Connected-Home Execs Discuss Business ‘Beyond the Living Room’

Left to right: CEA’s Koenig; Control4’s West; Magnolia’s Delp; Intel’s Mehraban

Left to right: Sony’s Siegel; SubZero’s Sikir; Reliant Energy’s Few

CE, CI, appliance and energy industry reps, on the future of connectivity

What makes the connected home a reality today – and what developments lay ahead?

That question, and more, set the tone for the broad range of opinion offered at CEA’s ‘Beyond the Living Room’ panel, an event held during CES and hosted by Control4.

Moderated by CEA’s director of industry analysis, Steve Koenig, the panel included: Control4 CEO and founder Will West; Magnolia Home Theater and Magnolia Audio Video COO Steve Delp; Intel’s Shahram Mehraban, of the Energy Segment Marketing & Architecture Embedded & Communication Group; Sony vice president of home A/V Brian Siegel; SubZero vice president of design and engineering Paul Sikir; and Reliant Energy president Jason Few.

Sony’s Siegel led off the discussion, pointing to the 20 million Blu-ray-enabled devices in the market today that consumers are using to access streamed content as an indicator of industry direction. “Home automation is alive and well,” he said, “but we’re just scratching the surface.”

“It’s been talked up in the past by lots of little companies,” said Control4’s West, “but now, big companies are doing real volume.” Alluding to fellow panel participants not in the CE business, he added, “Two years ago, who would have thought than an energy company would be talking about putting intelligent devices in the home – or that SubZero would be involved in a connected-home discussion?”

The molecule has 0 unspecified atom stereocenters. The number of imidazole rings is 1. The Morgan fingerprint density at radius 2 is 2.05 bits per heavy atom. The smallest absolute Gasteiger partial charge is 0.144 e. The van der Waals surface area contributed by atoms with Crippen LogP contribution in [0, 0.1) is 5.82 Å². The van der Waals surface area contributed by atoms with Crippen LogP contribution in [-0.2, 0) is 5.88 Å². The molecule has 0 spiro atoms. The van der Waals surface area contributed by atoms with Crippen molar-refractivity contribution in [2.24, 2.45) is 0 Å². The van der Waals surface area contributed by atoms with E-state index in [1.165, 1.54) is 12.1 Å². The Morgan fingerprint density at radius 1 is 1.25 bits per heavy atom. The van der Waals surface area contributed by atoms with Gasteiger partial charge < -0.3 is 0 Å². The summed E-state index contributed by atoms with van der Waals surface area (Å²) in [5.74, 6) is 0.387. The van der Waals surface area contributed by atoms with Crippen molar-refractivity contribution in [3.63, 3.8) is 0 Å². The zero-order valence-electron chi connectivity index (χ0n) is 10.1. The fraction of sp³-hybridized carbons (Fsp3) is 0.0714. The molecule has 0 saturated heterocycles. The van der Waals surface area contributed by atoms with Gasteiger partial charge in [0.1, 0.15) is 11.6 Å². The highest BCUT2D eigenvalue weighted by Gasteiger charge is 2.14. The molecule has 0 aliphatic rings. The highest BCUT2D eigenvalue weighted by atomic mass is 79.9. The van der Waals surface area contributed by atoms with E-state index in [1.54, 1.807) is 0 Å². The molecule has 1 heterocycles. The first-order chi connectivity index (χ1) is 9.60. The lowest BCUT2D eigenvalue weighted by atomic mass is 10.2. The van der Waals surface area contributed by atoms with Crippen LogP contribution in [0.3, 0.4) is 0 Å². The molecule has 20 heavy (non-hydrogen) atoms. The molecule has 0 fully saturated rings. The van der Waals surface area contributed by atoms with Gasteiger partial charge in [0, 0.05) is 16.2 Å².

Sikir of SubZero noted the “savviness of consumers today – a significant shift. It’s no longer a slow acceptance of the idea that appliances can make life easier, but that they also can be connected to a grid.”

Providing the retail perspective on whether consumers are truly ready to connect their households to a home network, Magnolia/Best Buy’s Delp noted buyers’ “voracious appetite to connect devices. But the onus is on us to make the use case compelling. The days of selling boxes are gone. The real job is to make technology seamlessly work together. We have to get better at explaining the benefits of being connected to them. That’s when adoption will happen.” As an example of an argument well made by Apple, he related that “75 percent of the people on my flight out here had an iPad. They’ve added this third device because the case was made to them, and it was compelling.”

West said the support by “every major CE manufacturer” of Control4’s platform, as well as the backing of 1,600 North American dealers in 73 countries, “speaks for itself” about wholesale acceptance of simple, direct paths to the connected home.

While Intel’s Mehraban observed that the overarching challenge in the industry remains “to make the connected home easy to install and use,” Reliant Energy’s Few said consumers are already seeing smart meters as a “powerful” concept. “They need to be connected to use them, and helping that is a proliferation of specialized apps that are easily downloadable and tremendously usable. And people are looking on their own for these things, so you will eventually see massive adoption.” Sikir’s caveat was that while app simplicity is crucial, so is providing consumer incentives “affecting the energy pricing structure.” Consumers “need information to change how they think about energy,” said Few, “and nothing changes behavior like real-time price information.”